After long delays, the Toronto Zoo’s elephants Toka, Thika and Iringa finally embarked on their 50-hour journey south on Thursday night.

The elephants, which had been parked in their crates for hours, began their road trip to their new home at a California animal sanctuary at around 10:30 p.m. – on a voyage zookeepers said could be risky for the aging pachyderms.

Canadian Food Inspection Agency arrived on site Thursday morning to enforce the animal health act before the elephants’ original scheduled departure time of 2 p.m.

Earlier preparations for the move saw the three elephants coaxed into large crates. Two cranes were used to lift the two-by-four-metre boxes onto flatbed trailers. The trip is expected to take more than two days.

"A lot of (the staff members) are really heartbroken today," Christine McKenzie, president of the zoo workers' union, CUPE Local 1600, told reporters on Thursday. "I'm just here to be a support to them but I'm extremely concerned that this isn't going to go well and we are all really hoping that it is. Things are really tense in there."

She said many of the zookeepers felt that the elephants were like their "own kids."

"Two of these animals have been here for over four decades. We brought them out of the wild here and gave them a promise that we would give them the best life from beginning to end."

Bob Barker, animal rights activist and former host of “The Price is Right,” told CTV News Channel that the elephants’ lives are going to be “improved more than they can possibly believe or hope.”

Barker sent a $700,000 cheque to pay for the transfer of the three elephants.

“The zookeepers are not very worried about the elephants or they would never have behaved the way they had over all of these months trying to keep the elephants there in the zoo where they are utterly miserable,” Barker said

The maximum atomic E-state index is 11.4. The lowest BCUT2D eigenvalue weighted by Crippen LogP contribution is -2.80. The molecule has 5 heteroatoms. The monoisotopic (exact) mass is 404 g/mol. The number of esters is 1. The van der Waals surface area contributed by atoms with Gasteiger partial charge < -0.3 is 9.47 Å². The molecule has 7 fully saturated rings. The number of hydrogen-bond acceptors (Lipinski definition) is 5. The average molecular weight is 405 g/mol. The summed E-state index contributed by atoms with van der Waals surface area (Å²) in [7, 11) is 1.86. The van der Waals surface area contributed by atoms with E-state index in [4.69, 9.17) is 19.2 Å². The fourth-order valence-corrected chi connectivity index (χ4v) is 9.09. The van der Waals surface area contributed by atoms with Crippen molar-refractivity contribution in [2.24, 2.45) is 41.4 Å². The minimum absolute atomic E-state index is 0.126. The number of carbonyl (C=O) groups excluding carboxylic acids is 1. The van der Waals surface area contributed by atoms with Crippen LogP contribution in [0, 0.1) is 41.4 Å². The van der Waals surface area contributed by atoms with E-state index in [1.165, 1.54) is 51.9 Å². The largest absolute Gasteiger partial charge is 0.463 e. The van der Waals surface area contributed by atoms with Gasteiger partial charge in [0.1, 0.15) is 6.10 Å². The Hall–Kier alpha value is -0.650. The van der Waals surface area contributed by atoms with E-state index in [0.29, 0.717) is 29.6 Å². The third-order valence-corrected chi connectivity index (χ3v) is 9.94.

“The elephants are going to have lives at this PAWS sanctuary that will be the nearest possible thing to their natural habitat,” he added.

Barker said the elephants will have more room to roam in their new California home. “They can walk and walk and walk. Elephants in the wild sometimes walk as much as 50 miles in a day. They can walk 50 miles if they want to.”

Toronto city council voted in 2011 to send the three elephants to the Performing Animal Welfare Society in Galt, Calif., near Sacramento. The decision was made after years of pressure from animal rights activists who say that Toronto's climate is too cold for the elephants.

The move has been delayed a number of times as officials debated on how to transport the pachyderms. A proposal to ship the elephants by plane was discussed earlier this year but officials opted to instead move them by truck.

Active Environments, the California-based company hired to move the elephants, will be allowing two zookeepers to accompany the elephants on their trip. Multiple stops will be made along the way to clean, feed and water the elephants.

For months, zoo workers have been training the three elephants to enter their crates. But despite the training, zookeepers say they are still concerned the trip will be stressful for the pachyderms. They say the elephants have only been inside the crates for approximately an hour at a time during the training process.

With a report from CTV Toronto's Zuraidah Alman